Even the patron saint of animals wasn't too fond of this tiny critter.
However, according to a 14th-century biography called The Little Flowers of St. Francis, he wasn’t fond of one particular animal.
The medieval author begins by proclaiming a common tenet of Franciscan spirituality, “Let us take example from the beasts and birds, who, when they receive their food are content, and seek only what they need from hour to hour: and so also ought man to be content with what is barely sufficient temperately to supply his needs, asking no more.”
The author then explains, “Brother Giles said that St. Francis loved the ants less than any other animal, because of the great care they take in the summer to gather and lay up a store of grain against the winter, but that he said that he loved the birds far better, because they gathered nothing one day for another.”
From this Franciscan point of view, a person should closely imitate the words of Jesus to his apostles, “Therefore I tell you, do not be anxious about your life, what you shall eat or what you shall drink, nor about your body, what you shall put on. Is not life more than food, and the body more than clothing? Look at the birds of the air: they neither sow nor reap nor gather into barns, and yet your heavenly Father feeds them” (Matthew 6:25-26).
This is perfect for a Franciscan who is entirely reliant on God to provide his or her next meal, but may not be practical for a family who needs to make sure their children are well-fed. God encourages us to work and it is praiseworthy to do all we can to make the money we need to support our family.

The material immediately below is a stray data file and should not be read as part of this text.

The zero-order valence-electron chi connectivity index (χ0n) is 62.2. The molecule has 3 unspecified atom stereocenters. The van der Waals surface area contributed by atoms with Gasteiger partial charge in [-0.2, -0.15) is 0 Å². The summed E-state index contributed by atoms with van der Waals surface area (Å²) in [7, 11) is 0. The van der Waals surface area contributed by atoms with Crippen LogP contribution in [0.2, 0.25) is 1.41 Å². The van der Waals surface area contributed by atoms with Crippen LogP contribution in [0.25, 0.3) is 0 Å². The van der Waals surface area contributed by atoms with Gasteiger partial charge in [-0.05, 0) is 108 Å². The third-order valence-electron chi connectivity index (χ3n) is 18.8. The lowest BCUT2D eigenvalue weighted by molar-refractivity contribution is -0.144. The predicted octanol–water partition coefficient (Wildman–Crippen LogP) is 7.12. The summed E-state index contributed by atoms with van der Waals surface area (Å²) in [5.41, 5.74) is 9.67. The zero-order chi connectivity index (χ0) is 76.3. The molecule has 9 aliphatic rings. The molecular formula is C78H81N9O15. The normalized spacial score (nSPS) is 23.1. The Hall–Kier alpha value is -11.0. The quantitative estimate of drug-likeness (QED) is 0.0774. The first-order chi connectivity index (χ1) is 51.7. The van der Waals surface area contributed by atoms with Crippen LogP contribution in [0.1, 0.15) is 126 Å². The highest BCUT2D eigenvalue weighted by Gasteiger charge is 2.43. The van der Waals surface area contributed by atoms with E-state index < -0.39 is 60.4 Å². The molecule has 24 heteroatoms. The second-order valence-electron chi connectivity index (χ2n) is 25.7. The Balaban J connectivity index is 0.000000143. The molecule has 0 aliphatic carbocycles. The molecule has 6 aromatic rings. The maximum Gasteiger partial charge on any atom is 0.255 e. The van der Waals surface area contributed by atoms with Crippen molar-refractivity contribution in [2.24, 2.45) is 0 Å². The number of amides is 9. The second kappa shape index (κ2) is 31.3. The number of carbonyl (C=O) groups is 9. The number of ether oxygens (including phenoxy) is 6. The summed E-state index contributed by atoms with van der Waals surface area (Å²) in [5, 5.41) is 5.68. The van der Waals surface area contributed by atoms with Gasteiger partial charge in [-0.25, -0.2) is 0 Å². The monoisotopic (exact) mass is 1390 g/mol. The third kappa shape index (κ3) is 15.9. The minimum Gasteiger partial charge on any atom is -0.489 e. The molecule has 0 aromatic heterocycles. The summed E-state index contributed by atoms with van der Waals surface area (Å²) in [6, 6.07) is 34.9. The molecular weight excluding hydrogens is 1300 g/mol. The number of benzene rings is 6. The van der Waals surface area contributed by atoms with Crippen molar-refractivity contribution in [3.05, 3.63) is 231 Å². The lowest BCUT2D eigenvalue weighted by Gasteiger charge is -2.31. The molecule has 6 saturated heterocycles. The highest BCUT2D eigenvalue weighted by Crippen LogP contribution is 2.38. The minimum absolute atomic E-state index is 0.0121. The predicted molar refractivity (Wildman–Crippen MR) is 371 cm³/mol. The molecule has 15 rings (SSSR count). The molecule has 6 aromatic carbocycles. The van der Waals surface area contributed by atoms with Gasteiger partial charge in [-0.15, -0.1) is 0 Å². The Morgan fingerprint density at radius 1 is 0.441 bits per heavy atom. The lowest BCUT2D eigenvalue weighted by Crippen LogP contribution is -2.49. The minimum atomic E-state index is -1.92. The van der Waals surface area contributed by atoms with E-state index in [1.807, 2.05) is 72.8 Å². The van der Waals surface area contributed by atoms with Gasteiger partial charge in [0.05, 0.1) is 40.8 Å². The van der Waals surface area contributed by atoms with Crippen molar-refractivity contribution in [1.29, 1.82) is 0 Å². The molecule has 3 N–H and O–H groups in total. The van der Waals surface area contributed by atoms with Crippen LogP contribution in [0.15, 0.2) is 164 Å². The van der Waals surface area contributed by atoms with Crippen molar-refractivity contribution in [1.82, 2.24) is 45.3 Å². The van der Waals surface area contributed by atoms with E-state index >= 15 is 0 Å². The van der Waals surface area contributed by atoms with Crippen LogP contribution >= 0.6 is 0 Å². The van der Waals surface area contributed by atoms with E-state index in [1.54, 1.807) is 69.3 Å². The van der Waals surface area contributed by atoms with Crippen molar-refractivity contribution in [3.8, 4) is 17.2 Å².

However, the core message of Jesus is that we should trust in God, especially during great times of trial, such as the loss of a job or money. He loves us dearly and will provide the food we need. This does not exempt us from storing up food for when times get difficult, but it does reassure us that God is in control.
Interestingly, the author of The Little Flowers does add one spiritual lesson we can learn from ants.
But the ant giveth us an example that we should not remain idle in the summer-time of this present life, lest we be found empty and without fruit in the winter of the last and final judgment.
Even though St. Francis may have not liked ants above other animals, they are still part of God’s creation and can teach us many important lessons. He never said he “hated” ants (as some of us might be inclined to do), but still admired them for their role in nature.
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